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Protocols in ecological and environmental plant physiology


Article << Previous     |     Next >>   Contents Vol 23(3)

Sink Strength May Be the Key to Growth and Nitrogen Responses in N-Deficient Wheat at Elevated CO2

GS Rogers, PJ Milham, M Gillings and JP Conroy

Australian Journal of Plant Physiology 23(3) 253 - 264
Published: 1996


The influence of elevated CO2 (350, 550 and 900 μL L-1) and N supplies ranging from deficient to excess (0-133 mg N kg-1 soil week-1) on the leaf N concentration and shoot growth of wheat (Triticum aestivum L.), cultivar Hartog, was investigated. Shoot growth was 30 % greater at 550 μL L-1 compared to ambient CO2 at all levels of N supply. When the CO2 concentration was increased to 900 μL L-1, there was no increase in shoot growth at low N supply but it more than doubled at high N supply (67 mg N kg-1 soil week-1). Growth effects were closely matched by changes in sink development, suggesting that sink strength, mediated through N supply controlled the shoot growth response to elevated CO2. The shoot N concentration was lower at each level of CO2 enrichment and the greatest effect (30% reduction) occurred at 900 μL CO2 L-1, 33 mg N kg-1 soil week-1. The effect of high CO2 on shoot N concentration diminished as N supply increased and, at the highest N addition rate, there was only a 7% reduction. Changes in foliar N concentration due to CO2 enrichment were closely correlated with lower soluble protein concentration, accounting for 58 % of the total leaf N reduction. Ribulose- IS-bisphosphate carboxylase/oxygenase (Rubisco) levels were also reduced at high CO2 and N was allocated away from Rubisco and into other soluble proteins at high CO2 when N supply was low. Non- structural carbohydrate concentration (dry weight basis) was greatest at 900 μL CO2 L-1 and low N supply and may have reduced Rubisco concentration via a feed-back response. Critical foliar N concentrations (N concentration at 90 % of maximum shoot growth) were reduced from 43 mg g-1 at ambient CO2 to 39 and 38 mg g-1 at 550 and 900 μL CO2 L-1, respectively. Elevated CO2, at N supplies of 0-17 mg N kg-1 soil week-1, reduced flour protein concentration by 9-13 %.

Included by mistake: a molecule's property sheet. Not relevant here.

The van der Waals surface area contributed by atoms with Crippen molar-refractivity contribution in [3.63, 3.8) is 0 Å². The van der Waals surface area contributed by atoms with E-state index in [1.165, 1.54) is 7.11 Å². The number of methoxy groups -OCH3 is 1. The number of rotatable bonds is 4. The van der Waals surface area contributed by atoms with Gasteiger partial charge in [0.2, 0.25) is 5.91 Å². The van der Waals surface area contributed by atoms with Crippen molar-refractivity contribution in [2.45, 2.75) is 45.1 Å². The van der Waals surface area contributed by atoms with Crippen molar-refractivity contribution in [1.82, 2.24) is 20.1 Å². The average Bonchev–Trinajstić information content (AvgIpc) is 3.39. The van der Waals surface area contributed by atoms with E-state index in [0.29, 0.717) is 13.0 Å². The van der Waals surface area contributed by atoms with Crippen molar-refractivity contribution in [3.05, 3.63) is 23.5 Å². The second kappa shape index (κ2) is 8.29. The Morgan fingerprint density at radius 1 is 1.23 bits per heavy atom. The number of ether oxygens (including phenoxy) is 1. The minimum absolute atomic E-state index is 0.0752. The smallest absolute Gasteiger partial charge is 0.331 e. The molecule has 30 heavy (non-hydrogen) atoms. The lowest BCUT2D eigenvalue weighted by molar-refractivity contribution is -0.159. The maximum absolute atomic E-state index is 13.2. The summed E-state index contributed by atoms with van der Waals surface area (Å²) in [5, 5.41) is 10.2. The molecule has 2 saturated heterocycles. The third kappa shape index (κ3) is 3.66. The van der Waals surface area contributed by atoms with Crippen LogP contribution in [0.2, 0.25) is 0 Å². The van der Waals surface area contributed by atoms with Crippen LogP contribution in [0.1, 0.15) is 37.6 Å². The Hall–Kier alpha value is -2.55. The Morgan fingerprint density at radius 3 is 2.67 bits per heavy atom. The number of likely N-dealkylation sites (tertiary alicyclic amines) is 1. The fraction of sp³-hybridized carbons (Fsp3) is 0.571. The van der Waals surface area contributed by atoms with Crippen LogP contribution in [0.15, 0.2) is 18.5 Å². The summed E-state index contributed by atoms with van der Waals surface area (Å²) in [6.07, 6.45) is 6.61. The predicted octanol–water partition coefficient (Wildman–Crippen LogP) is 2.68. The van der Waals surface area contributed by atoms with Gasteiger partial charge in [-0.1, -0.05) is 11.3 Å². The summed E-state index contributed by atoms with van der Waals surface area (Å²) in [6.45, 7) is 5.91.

Full text doi:10.1071/PP9960253

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